Fair Trade Tourism is a new and exciting area. Currently Fair Trade Tourism is one of the leaders in this field. Instead of focusing solely on economic development, fair trade provides a framework for human rights and just economics.
SS: You are critical of Western “development” agencies like the International Monetary Fund, the World Bank, and the World Trade Organization. What more effective measures do you propose for ensuring the wellbeing of more of the world’s people?
DM: It’s definitely hard. Those organizations are in the development game and are very top-down in their development approach. Even the environmental organizations and tourism development groups that are associated with them lack real insight and connections to the communities they are targeting. It’s a well-worn development path. They must change their approach in order to understand issues that are important to the communities that are targeted for tourism development. In order to make a real difference they will have to tackle issues such as collective rights, Indigenous development, and international sustainable tourism policies and work directly with Indigenous networks and grassroots organizations. These communities require their own, culturally-appropriate technical assistance and want to follow the policies that they recently been won to protect their resources.
SS: What advice can you share with readers to make their travel experiences more worthwhile for themselves and their host communities?
DM: I think the best advice is really to choose a mix of travel and personal experiences. Most people end up disappointed when they think they are going to paradise. Understanding the political, social and financial situation of your destination can really help. So many people have asked me this question over the years. My advice is to be yourself and reflect that in your travels. If you are a teacher, find out about educational volunteer opportunities where you plan to go and connect with them in advance. You’ll be with your own community and will be able to relate to people who are very similar. The value of that kind of experience is tremendous. Same with doctors, students, archeologists, gardeners, seniors, whatever you may be. What do you do in your own community? If its important to you, spend the necessary time in advance to do your homework and make your trip really meaningful.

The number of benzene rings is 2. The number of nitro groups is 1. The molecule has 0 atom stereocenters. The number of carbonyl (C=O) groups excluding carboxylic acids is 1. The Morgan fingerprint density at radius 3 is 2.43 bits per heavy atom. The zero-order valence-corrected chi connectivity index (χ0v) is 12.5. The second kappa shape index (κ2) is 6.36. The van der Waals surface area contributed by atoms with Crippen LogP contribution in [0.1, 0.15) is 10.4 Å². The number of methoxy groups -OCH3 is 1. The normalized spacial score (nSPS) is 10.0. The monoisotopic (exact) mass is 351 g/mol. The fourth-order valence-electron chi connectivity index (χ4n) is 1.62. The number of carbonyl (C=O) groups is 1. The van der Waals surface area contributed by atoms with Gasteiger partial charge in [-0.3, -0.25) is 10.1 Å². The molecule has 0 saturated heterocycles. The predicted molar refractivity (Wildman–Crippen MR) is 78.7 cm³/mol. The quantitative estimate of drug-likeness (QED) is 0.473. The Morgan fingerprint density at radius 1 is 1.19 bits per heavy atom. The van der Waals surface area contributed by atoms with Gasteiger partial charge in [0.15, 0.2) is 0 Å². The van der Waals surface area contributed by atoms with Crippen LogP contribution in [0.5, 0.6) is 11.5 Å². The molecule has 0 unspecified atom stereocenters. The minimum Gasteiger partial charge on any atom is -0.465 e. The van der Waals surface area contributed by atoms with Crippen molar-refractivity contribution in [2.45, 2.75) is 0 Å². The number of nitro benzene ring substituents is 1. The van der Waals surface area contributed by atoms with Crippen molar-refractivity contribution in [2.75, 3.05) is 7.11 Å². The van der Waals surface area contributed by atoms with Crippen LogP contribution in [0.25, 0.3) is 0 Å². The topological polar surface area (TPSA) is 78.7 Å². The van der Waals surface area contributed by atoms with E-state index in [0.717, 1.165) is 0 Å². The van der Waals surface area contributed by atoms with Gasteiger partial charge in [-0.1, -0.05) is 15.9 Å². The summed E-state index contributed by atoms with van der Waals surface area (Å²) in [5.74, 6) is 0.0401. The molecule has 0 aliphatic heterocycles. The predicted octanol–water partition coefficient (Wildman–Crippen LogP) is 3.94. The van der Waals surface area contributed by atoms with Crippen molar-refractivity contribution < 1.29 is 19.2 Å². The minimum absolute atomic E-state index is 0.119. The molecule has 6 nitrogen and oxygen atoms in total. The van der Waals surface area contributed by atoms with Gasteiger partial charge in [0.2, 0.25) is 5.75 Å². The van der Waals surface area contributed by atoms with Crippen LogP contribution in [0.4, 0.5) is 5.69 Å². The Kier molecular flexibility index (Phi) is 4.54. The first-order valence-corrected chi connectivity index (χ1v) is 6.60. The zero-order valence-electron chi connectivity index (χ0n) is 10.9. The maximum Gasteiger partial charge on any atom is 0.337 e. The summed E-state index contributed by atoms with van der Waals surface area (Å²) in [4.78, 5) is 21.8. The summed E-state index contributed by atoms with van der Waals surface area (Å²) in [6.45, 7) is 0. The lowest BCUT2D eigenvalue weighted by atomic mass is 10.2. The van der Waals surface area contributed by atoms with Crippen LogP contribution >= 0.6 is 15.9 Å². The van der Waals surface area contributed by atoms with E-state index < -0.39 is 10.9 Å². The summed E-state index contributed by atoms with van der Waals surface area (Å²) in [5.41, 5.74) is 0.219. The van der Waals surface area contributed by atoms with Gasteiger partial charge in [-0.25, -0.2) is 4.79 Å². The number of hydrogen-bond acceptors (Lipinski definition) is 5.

SS: How did Indigenous Tourism Rights International come about?
DM: It began when I started traveling to Ecuador as a human rights witness about fifteen years ago. There were so many issues facing the Indigenous Peoples there—from logging the Amazon rainforest, to oil exploitation, to roadbuilding. The elders were very concerned about the next wave of development, tourism. They wanted information for their communities in order to make informed choices about their long-term development. The Rethinking Tourism Project was initially set up to be an information network and resource for communities. We focused on information sharing and education, training. We were asked by Indigenous organizations to monitor international policies at the United Nations and provide feedback and advice. Eventually, we decided that we had done enough “rethinking” and our work had really taken on a more activist, rights focus. Our board decided to change our name to reflect this. We continue to develop local leadership, facilitate information and networking, and help in the area of international policy and development. The past year or so we have been swamped with “tourism certification” work. Our board has really been the biggest influence on our work. It represents Indigenous Peoples and allies around the world. So our work has always been at request, reflecting needs of local communities, rather than us going out to look for the work.
SS: What are some of the most pressing tourism development issues facing the indigenous people with whom you work?
DM: As you can see from this conversation, there is a real need to recognize the rights of Indigenous Peoples. Tourists, tour companies, development agencies, even the World Bank needs to recognize the fact that Indigenous Peoples have made tremendous progress in the past few decades to regain control of their territories. Many development agencies are uncomfortable with concepts like sovereignty and self-development. Unfortunately, many people still view these communities as backwards and isolated, rather than part of a very real, very strong progressive effort. Even the ability to say “no” to tourism is not acceptable to many. Why go somewhere when you aren’t wanted? On the other hand, communities themselves need a lot of support. When their lands and cultures are exploited and turned into cultural amusement parks, everyone looses. Sometimes it comes down to community versus community, or even family versus family in an effort to move into the global economy. There must be a lot more support for Indigenous networking and self-development. This way decisions are made that support the overall goals of the local people and ultimately develop good tourism products. We hope that the fair trade movement will continue to support Indigenous tourism.
SS: You give countries like Costa Rica the thumbs down on ecotourism development. In this issue we feature Bhutan for its exemplary tourism policy. Are there other examples we should be aware of?